Players Kyrgios, Tiafoe, Giles and Djokovic weigh in on Australian Open Technology

Published on 10 Feb 2021

The Association of Tennis Professionals (ATP) made the decision to eliminate human line officials for all hard court Masters 1000 events that will take place this year and instead make use of the Hawk-Eye live systems technology. The Australian Open is the first big tournament that is featuring this technology and things have not gone smoothly.

The Hawk-Eye live systems utilizes 10 cameras to make instantaneous calls about balls that are long or wide. The decision to replace human officials with the technology was driven in part by Covid-19 protocols. However, not all players are happy with the technology with some calling foul over inaccuracies of the system.

During this match with Ugo Humbert, Nick Kyrgios had several heated exchanges with Marijana Veljovic, the chair umpire over service winners that were ruled out by the system that he believed were inaccurate calls.
After his defeat at the hands of world No. 1 Novak Djokovic, Frances Tiafoe the American tennis player expressed his anger at the hawk-eye line calling system which he says was malfunctioning.
"Sorry, for my language, it was f--king horrible. I hate it. I cannot stand it. Like, I mean, there was a game today where I hit like – Novak was even laughing one time, he just served like well long, and I said, 'Good joke'. He's laughing.” Tiafoe said. “There was one body serve I hit big at him before the line and he misses it, and we come into a complicated game. Yeah, it's a lot. I mean, it's gonna take a while to get used to, I guess, if they keep carrying on with it. But I mean, I'm not a fan."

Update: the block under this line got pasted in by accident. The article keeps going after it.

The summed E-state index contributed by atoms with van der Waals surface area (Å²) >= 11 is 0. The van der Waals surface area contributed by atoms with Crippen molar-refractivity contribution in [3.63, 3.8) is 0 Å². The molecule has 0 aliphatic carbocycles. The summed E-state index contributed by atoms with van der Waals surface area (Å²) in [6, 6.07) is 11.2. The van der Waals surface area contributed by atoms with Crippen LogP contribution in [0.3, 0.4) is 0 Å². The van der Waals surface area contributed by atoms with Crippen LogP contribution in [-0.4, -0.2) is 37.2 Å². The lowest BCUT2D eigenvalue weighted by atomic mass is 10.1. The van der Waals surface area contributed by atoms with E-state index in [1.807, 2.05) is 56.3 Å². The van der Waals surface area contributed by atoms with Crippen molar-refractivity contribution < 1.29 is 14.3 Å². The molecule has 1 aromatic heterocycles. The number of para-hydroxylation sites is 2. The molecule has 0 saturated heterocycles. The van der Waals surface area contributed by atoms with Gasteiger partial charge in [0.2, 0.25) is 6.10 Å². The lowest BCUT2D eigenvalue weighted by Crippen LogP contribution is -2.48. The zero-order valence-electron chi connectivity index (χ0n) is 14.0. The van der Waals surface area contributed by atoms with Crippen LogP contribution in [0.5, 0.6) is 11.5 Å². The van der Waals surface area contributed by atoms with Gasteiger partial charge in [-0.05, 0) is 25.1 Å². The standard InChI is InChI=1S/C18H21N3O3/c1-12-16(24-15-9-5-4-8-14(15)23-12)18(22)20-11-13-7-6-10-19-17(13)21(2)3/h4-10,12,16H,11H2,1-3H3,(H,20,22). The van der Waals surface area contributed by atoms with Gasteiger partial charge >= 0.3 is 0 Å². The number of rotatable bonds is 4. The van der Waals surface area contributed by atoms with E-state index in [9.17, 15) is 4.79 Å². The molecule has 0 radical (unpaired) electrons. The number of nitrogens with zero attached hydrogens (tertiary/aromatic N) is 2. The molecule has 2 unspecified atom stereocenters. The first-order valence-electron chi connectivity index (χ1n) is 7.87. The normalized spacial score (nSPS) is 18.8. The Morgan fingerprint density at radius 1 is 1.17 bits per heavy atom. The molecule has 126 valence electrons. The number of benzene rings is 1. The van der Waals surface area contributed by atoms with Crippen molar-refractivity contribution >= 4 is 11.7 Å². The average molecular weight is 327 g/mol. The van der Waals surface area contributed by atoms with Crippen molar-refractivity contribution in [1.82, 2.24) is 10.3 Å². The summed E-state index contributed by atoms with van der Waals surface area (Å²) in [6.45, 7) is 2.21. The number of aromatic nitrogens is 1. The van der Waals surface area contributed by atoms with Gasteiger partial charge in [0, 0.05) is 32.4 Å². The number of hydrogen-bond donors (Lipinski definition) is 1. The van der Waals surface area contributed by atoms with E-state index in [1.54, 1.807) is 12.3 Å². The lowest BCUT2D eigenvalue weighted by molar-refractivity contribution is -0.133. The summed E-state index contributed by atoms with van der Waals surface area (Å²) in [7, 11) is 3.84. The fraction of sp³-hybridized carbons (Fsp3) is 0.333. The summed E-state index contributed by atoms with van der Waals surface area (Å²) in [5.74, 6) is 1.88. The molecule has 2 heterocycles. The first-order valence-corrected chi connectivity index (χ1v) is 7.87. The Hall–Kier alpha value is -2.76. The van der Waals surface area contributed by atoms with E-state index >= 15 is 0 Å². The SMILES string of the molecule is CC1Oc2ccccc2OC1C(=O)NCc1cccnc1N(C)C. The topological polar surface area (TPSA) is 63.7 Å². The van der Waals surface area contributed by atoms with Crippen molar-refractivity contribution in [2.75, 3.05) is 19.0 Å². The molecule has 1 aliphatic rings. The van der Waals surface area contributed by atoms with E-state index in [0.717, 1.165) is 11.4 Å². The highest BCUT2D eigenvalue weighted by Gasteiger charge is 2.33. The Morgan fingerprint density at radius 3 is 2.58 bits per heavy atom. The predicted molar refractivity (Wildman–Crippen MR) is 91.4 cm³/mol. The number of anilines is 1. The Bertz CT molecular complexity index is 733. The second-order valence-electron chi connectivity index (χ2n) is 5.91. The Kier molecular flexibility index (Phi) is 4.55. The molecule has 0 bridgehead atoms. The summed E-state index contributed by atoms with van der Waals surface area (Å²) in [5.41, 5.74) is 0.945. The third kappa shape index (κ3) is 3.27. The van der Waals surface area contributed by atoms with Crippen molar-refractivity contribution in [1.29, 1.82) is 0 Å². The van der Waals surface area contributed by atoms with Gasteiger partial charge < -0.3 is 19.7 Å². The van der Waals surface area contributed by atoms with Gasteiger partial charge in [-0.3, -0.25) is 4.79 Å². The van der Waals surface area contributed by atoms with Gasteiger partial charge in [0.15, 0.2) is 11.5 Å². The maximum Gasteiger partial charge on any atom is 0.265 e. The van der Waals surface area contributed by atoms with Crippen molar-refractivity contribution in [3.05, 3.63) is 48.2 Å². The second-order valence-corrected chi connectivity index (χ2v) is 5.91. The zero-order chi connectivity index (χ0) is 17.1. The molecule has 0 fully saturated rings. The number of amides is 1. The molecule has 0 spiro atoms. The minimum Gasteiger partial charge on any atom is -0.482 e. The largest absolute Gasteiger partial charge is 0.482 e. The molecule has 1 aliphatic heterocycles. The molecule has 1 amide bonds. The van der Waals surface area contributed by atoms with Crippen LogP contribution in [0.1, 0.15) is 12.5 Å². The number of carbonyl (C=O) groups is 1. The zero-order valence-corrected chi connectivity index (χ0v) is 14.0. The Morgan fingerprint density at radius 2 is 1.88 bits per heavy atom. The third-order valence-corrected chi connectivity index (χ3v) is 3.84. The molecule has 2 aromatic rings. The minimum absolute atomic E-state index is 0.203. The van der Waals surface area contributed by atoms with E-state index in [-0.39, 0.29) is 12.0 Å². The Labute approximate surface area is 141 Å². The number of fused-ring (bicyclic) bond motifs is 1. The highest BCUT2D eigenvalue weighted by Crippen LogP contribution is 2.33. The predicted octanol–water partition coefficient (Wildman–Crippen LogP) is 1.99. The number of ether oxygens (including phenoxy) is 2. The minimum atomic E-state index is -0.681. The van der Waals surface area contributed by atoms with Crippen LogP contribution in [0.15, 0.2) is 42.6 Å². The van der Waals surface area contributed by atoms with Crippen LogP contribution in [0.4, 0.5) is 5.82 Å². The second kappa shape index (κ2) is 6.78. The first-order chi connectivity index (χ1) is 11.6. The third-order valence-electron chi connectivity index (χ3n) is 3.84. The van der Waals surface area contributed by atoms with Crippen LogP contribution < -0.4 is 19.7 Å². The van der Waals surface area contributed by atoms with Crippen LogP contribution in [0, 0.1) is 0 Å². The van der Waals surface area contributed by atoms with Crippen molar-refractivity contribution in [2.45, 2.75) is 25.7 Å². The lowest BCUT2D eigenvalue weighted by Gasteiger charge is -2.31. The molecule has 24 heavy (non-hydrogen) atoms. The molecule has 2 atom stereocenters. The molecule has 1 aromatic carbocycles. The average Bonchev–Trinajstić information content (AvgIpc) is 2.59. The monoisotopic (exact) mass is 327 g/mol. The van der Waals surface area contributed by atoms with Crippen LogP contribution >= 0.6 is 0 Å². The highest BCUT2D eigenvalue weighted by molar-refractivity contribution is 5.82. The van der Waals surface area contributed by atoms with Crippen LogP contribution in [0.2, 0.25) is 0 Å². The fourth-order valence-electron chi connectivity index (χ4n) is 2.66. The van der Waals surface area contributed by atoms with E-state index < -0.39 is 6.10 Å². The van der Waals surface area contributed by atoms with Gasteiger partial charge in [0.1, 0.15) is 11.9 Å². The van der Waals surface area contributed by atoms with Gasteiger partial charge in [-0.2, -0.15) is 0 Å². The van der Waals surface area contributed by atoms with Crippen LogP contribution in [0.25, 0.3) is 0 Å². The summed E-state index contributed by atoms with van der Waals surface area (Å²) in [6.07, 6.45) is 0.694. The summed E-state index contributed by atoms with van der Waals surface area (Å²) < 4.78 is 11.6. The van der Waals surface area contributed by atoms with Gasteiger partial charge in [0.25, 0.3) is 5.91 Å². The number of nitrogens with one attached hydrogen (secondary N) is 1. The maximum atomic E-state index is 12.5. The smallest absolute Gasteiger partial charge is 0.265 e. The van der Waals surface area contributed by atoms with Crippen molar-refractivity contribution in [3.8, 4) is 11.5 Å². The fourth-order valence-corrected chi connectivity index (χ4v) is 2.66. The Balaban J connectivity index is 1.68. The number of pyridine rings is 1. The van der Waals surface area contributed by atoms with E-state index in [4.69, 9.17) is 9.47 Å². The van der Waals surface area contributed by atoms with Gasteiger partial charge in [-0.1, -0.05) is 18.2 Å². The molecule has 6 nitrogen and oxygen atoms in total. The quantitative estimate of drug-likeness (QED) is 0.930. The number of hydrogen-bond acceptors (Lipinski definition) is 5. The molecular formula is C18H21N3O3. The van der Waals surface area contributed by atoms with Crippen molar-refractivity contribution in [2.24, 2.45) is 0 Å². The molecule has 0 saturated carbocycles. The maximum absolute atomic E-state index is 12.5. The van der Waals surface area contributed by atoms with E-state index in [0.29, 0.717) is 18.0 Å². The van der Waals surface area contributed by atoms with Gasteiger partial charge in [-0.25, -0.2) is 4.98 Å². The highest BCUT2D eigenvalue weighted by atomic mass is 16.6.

Tiafoe further added, “I get technology is at a crazy high level. I'm just not a believer in it. That's just kind of what it is. They're gonna do what they're gonna do. It doesn't matter what I say. They're not gonna change anything because Frances Tiafoe said it. I'm never gonna be for it."
Kyrgios had bigger issues with the net cord system during his match and had the following to say about the line calling system, "The line calling , we can't do anything about that because that's for COVID reasons, so that's fair enough. But the net machine, if you have a device that you can turn down the sensitivity and stuff, I just think there's too many variables.”

Has the quality of umpiring in tennis gotten worse?

Veteran player Giles Simon has also expressed his frustration with the line calling system. He believes the system has had an adverse impact on the quality of umpiring and has led to umpires becoming hyper vigilant in other unnecessary areas, “Mainly what I least like with Hawkeye Live is – and I know there's a connection, and for a while, I've thought it's getting worse – the level of umpiring has gone way down. I'm not sure if there's a connection with Hawkeye Live … the umpires are maybe a little concentrated during points. And there are a lot of 'let' calls and if it's the machine, they don't see it.”
"Now I think they (umpires) are just obsessed about the time [between points]; I think I already talked about this at Roland Garros. I have the impression they only have one mission: to give you a warning the second you get to the 25th second. That's all there is. That's what you feel when you go for your towel. This kind of permanent stress.”

Significant tennis player supports the Hawk-eye live system

On the other side of the argument, world No. 1 Djokovic has spoken out in favour of the technology saying, “"I think it's good to have the automatic line call system, I understand that we have a certain tradition in the history of the sport, having line judges. I understand that it's taking away, in a way, the experience and the jobs for many line umpires.”

"On the other hand, I think that's something that is inevitable for the future of tennis. I'm in favour of that particular thing. Of course, I would keep the ball kids. Line calls, I would support the technology."


Feature image: Lines photo created by freepik -